By Jeffrey A. Roberts
CFOIC Executive Director
At the bill sponsor’s request, a Colorado House committee Tuesday killed a measure that would have significantly weakened the 2019 state law that opened records on police internal affairs investigations.
Rep. Dave Williams, a Colorado Springs Republican, said he couldn’t get transparency advocates and law enforcement groups to work together on a compromise amendment to House Bill 20-1106, which would have made the internal affairs files of “exonerated” officers off-limits to journalists and the public without a court order.
Because the proposal didn’t define the term “exonerated,” it could have closed off access to the records of many internal affairs cases that are found to be unsubstantiated.
“My goal isn’t necessarily to satisfy one competing interest or another. My goal is to help the cop on the beat” who has been wrongfully accused of misconduct, Williams told members of the House Judiciary Committee.
He blamed the bill’s failure on transparency organizations that “are trusting the criminals more than they are the people who are in uniform or carry a badge” and law enforcement groups that have “this desire to go back to a time where they could summarily deny open inspection of these investigative files. And that’s not appropriate either.”
“So there are two sides that have competing interests that could not come to any sort of agreement or consensus,” Williams said, “and I think it’s unfortunate because at the end of the day we should be doing what we can to ensure that good cops can do their jobs without second-guessing themselves.”
When the bill was introduced in January, Rebecca Wallace, staff attorney for the American Civil Liberties Union of Colorado, estimated it could affect 90 percent of internal affairs files.
“It is extremely rare that an IAB investigation results in a finding that the police officer didn’t do” what he or she was accused of doing, she said. “Instead, the finding is that the claim was unsubstantiated because there was insufficient information to conclude whether or not the allegation was true … It generally does not indicate that the officer was exonerated.”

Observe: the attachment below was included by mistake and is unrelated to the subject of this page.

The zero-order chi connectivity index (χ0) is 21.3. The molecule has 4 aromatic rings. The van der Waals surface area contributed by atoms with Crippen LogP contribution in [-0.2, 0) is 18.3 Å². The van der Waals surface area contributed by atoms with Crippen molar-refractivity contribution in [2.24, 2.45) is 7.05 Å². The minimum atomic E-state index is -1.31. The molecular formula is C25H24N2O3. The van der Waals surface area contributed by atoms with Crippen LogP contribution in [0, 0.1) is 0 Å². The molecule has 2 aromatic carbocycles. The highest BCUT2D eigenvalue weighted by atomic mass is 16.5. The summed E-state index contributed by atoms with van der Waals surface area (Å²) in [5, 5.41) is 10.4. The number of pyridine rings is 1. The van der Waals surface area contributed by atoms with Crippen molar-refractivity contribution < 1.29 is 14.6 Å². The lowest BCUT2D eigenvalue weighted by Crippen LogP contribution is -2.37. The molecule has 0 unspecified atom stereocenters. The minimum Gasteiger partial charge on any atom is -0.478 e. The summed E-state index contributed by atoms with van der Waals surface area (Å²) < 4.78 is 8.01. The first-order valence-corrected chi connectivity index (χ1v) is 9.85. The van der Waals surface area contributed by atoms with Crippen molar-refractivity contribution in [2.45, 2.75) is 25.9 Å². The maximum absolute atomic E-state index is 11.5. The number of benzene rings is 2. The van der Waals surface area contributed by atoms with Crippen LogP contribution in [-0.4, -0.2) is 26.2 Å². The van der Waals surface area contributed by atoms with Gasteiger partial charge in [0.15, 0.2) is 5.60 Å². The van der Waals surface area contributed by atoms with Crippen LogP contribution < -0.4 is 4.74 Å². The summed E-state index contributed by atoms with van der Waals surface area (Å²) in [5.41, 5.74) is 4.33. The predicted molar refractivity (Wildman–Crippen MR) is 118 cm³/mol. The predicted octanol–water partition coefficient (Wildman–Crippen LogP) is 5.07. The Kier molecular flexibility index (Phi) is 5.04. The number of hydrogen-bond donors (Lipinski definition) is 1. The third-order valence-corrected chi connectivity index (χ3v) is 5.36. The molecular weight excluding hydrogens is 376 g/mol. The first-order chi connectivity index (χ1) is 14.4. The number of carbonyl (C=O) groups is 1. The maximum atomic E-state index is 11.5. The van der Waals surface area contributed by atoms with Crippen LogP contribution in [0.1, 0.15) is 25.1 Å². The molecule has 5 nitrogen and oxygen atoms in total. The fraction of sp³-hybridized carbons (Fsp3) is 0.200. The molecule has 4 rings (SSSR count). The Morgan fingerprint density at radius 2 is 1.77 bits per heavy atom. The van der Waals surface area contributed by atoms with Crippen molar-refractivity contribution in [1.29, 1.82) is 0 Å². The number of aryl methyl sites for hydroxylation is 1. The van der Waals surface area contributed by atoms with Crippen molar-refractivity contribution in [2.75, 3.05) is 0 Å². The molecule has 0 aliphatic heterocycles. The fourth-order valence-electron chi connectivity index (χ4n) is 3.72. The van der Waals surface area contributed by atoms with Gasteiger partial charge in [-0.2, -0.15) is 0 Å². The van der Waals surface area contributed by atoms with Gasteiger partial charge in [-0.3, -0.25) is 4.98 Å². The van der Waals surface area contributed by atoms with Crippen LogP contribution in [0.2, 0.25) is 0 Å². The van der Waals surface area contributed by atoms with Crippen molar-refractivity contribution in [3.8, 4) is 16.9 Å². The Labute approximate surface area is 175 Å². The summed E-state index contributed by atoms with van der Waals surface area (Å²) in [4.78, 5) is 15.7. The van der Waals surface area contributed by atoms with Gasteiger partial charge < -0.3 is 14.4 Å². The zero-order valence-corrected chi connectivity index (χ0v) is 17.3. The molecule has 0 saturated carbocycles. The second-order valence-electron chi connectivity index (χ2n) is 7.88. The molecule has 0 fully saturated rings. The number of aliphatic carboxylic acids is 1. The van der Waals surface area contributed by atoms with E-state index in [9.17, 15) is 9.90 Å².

Williams had told the Colorado Freedom of Information Coalition he only wanted to close the files of law enforcement officers who have been cleared of false accusations. “There are instances where good cops can have their names dragged through the mud unnecessarily, and what I want to do is strike a good balance,” he said in January.
The law that went into effect in April 2019 established a statewide presumption of openness for records about how law enforcement agencies in Colorado police themselves. Before the enactment of House Bill 19-1119, most police departments and sheriff’s offices around the state routinely withheld records of completed internal affairs investigations using blanket policies or upon a finding that disclosure would be “contrary to the public interest.”
But now journalists are getting records of completed internal affairs investigations from jurisdictions that previously denied such requests. The new law applies to records “related to a specific, identifiable of alleged misconduct involving a member of the public” while an officer is in uniform or on duty.
HB 20-1106, which died on a 9-0 vote, would have permitted access to the internal investigative file of an “exonerated” officer only if a court found that a petitioner demonstrated “a compelling interest for wanting access.”
Follow the Colorado Freedom of Information Coalition on Twitter @CoFOIC. Like CFOIC’s Facebook page. Visit CFOIC’s legislature page to track bills in the General Assembly that could affect the flow or availability of information in Colorado.